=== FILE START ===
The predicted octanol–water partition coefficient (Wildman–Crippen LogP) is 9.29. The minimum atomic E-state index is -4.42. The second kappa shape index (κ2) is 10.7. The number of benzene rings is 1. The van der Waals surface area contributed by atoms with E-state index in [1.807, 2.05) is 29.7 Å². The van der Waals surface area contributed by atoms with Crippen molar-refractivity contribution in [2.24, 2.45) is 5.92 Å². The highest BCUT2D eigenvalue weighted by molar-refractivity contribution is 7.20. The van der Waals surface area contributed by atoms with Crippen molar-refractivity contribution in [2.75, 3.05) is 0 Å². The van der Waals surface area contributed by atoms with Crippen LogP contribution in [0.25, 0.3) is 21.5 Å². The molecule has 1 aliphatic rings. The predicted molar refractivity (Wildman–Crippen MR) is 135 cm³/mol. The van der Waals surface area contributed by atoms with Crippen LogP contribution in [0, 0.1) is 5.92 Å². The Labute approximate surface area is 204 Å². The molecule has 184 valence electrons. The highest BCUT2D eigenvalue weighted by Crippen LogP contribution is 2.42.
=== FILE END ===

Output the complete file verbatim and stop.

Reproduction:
The predicted octanol–water partition coefficient (Wildman–Crippen LogP) is 9.29. The minimum atomic E-state index is -4.42. The second kappa shape index (κ2) is 10.7. The number of benzene rings is 1. The van der Waals surface area contributed by atoms with E-state index in [1.807, 2.05) is 29.7 Å². The van der Waals surface area contributed by atoms with Crippen molar-refractivity contribution in [2.24, 2.45) is 5.92 Å². The highest BCUT2D eigenvalue weighted by molar-refractivity contribution is 7.20. The van der Waals surface area contributed by atoms with Crippen molar-refractivity contribution in [2.75, 3.05) is 0 Å². The van der Waals surface area contributed by atoms with Crippen LogP contribution in [0.25, 0.3) is 21.5 Å². The molecule has 1 aliphatic rings. The predicted molar refractivity (Wildman–Crippen MR) is 135 cm³/mol. The van der Waals surface area contributed by atoms with Crippen LogP contribution in [0, 0.1) is 5.92 Å². The Labute approximate surface area is 204 Å². The molecule has 184 valence electrons. The highest BCUT2D eigenvalue weighted by Crippen LogP contribution is 2.42.